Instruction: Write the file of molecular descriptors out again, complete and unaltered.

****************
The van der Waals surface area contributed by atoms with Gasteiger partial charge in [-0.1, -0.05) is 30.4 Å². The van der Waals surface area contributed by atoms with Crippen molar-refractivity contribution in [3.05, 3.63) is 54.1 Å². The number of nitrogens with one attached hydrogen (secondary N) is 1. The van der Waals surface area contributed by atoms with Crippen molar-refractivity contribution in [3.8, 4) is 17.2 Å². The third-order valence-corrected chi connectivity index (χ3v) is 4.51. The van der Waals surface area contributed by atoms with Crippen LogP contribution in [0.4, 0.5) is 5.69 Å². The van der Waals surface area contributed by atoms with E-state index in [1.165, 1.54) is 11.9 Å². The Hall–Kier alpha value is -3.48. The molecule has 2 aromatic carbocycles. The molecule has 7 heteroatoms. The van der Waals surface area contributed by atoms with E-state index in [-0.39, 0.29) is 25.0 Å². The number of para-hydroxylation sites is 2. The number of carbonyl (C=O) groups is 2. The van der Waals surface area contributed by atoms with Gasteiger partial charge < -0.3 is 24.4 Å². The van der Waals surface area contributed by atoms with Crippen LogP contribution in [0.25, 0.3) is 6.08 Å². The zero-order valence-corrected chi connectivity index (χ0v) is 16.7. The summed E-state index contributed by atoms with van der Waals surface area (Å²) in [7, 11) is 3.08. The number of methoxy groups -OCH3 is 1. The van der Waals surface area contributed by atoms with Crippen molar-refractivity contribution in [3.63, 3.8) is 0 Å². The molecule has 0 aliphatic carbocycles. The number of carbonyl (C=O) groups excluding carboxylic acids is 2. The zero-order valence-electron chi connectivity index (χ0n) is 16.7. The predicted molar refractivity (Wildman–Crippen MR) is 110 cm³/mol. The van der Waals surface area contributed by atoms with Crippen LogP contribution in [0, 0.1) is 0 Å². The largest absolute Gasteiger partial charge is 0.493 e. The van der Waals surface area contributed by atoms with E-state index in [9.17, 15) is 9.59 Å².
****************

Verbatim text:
The van der Waals surface area contributed by atoms with Gasteiger partial charge in [-0.1, -0.05) is 30.4 Å². The van der Waals surface area contributed by atoms with Crippen molar-refractivity contribution in [3.05, 3.63) is 54.1 Å². The number of nitrogens with one attached hydrogen (secondary N) is 1. The van der Waals surface area contributed by atoms with Crippen molar-refractivity contribution in [3.8, 4) is 17.2 Å². The third-order valence-corrected chi connectivity index (χ3v) is 4.51. The van der Waals surface area contributed by atoms with Crippen LogP contribution in [0.4, 0.5) is 5.69 Å². The van der Waals surface area contributed by atoms with E-state index in [1.165, 1.54) is 11.9 Å². The Hall–Kier alpha value is -3.48. The molecule has 2 aromatic carbocycles. The molecule has 7 heteroatoms. The van der Waals surface area contributed by atoms with E-state index in [-0.39, 0.29) is 25.0 Å². The number of para-hydroxylation sites is 2. The number of carbonyl (C=O) groups is 2. The van der Waals surface area contributed by atoms with Gasteiger partial charge < -0.3 is 24.4 Å². The van der Waals surface area contributed by atoms with Crippen LogP contribution in [0.25, 0.3) is 6.08 Å². The zero-order valence-corrected chi connectivity index (χ0v) is 16.7. The summed E-state index contributed by atoms with van der Waals surface area (Å²) in [7, 11) is 3.08. The number of methoxy groups -OCH3 is 1. The van der Waals surface area contributed by atoms with Crippen molar-refractivity contribution in [3.63, 3.8) is 0 Å². The molecule has 0 aliphatic carbocycles. The number of carbonyl (C=O) groups excluding carboxylic acids is 2. The zero-order valence-electron chi connectivity index (χ0n) is 16.7. The predicted molar refractivity (Wildman–Crippen MR) is 110 cm³/mol. The van der Waals surface area contributed by atoms with Crippen LogP contribution in [0, 0.1) is 0 Å². The largest absolute Gasteiger partial charge is 0.493 e. The van der Waals surface area contributed by atoms with E-state index in [9.17, 15) is 9.59 Å².